Complete your toughest cutting with our heavy-duty cut-off saws - also known as abrasive saws or chop saws. We offer hand held saws and tabletop saws that are ideal for slicing through tough materials efficiently. United Rentals offers multiple sizes. With our gas-powered models, you can move around your worksite without worrying about wires or outlets. If you need a fume-free environment and have electric power available, we have efficient electric saws as well. These saws will handle cutting through the toughest materials such as concrete, stone and asphalt.
FAQs about Cut-Off Saws & Blades
Can you cut a concrete block with a circular saw?
- Our cut-off saws are designed to cut through all kinds of tough materials such as cement, metal and asphalt. We have multiple sizes available depending on the cutting depth you need.
What size cut-off saw do I need?
- We offer a range of cutting depths for our cut-off saws. Our 12 in. saw has a cutting depth of up to 4 in., our 14 in. saw has a cutting depth of 5 in., and our 16 in. saw has a cutting depth of 6 in. All three of these cut-off saws would cut through rebar and asphalt easily. If you need a cutting depth of more than 6 in., check out our street saws.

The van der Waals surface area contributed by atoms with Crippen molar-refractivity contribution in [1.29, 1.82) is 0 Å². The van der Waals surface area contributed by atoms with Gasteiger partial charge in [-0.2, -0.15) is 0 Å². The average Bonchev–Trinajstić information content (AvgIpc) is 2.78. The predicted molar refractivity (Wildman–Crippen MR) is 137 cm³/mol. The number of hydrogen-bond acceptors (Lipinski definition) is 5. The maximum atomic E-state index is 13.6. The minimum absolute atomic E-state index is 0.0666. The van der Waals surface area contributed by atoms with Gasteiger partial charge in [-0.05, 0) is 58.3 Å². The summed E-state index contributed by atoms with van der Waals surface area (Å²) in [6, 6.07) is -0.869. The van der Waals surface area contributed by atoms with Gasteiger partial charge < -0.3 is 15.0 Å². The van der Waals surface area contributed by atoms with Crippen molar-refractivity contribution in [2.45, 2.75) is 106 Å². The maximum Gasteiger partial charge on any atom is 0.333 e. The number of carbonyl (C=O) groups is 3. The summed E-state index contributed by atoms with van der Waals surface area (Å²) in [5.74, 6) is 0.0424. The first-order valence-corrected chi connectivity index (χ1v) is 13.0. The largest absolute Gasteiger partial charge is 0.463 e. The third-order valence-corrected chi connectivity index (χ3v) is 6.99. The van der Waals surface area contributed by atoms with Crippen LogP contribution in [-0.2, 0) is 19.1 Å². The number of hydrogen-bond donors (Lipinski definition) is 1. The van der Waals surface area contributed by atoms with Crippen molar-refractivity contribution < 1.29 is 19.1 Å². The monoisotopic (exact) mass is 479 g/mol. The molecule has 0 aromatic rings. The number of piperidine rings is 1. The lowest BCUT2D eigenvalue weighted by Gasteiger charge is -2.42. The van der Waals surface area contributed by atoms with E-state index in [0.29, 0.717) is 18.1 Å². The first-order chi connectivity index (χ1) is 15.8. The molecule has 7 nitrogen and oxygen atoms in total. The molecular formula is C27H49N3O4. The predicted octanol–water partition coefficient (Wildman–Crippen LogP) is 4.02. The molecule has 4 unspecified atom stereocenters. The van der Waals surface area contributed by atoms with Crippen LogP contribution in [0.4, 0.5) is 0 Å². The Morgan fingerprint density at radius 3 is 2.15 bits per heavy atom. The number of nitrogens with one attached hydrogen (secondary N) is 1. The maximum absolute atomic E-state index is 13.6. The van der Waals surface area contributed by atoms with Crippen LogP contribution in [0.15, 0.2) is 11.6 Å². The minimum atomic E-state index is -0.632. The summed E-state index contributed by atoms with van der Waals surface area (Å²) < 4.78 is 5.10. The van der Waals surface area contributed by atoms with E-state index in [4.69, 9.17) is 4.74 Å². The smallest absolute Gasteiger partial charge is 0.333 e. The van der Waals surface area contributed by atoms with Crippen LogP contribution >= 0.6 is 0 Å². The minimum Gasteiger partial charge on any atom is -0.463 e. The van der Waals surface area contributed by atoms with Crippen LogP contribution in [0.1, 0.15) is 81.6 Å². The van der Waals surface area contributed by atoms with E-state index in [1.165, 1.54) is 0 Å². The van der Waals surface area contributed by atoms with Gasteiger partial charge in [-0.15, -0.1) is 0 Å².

Can I cut aluminum with a miter saw?
- A miter saw with a blade made to cut non-ferrous metals can cut through aluminum, but it may eject a lot of sparks that could be uncomfortable or dangerous. However, our cut-off saws will cut through many types of metal.
Can I use a metal cutting blade on an abrasive chop saw?
- Yes, you can use a metal cutting blade on an abrasive chop saw - or cut-off saw - just be aware that this could cause a lot of sparking during use, so use proper precautions. Check the rating of the blade and chop saw before using it on metal. We have multiple options available.
Can I use an abrasive chop saw to cut wood?
- Yes, you can cut wood with a chop saw, as long as you use a woodcutting blade. Metal-cutting blades differ from woodcutting blades. Metal-cutting blades actually grind through metal and concrete, rather than cut. Woodcutting blades on miter saws have teeth that bite into the wood and cut through it.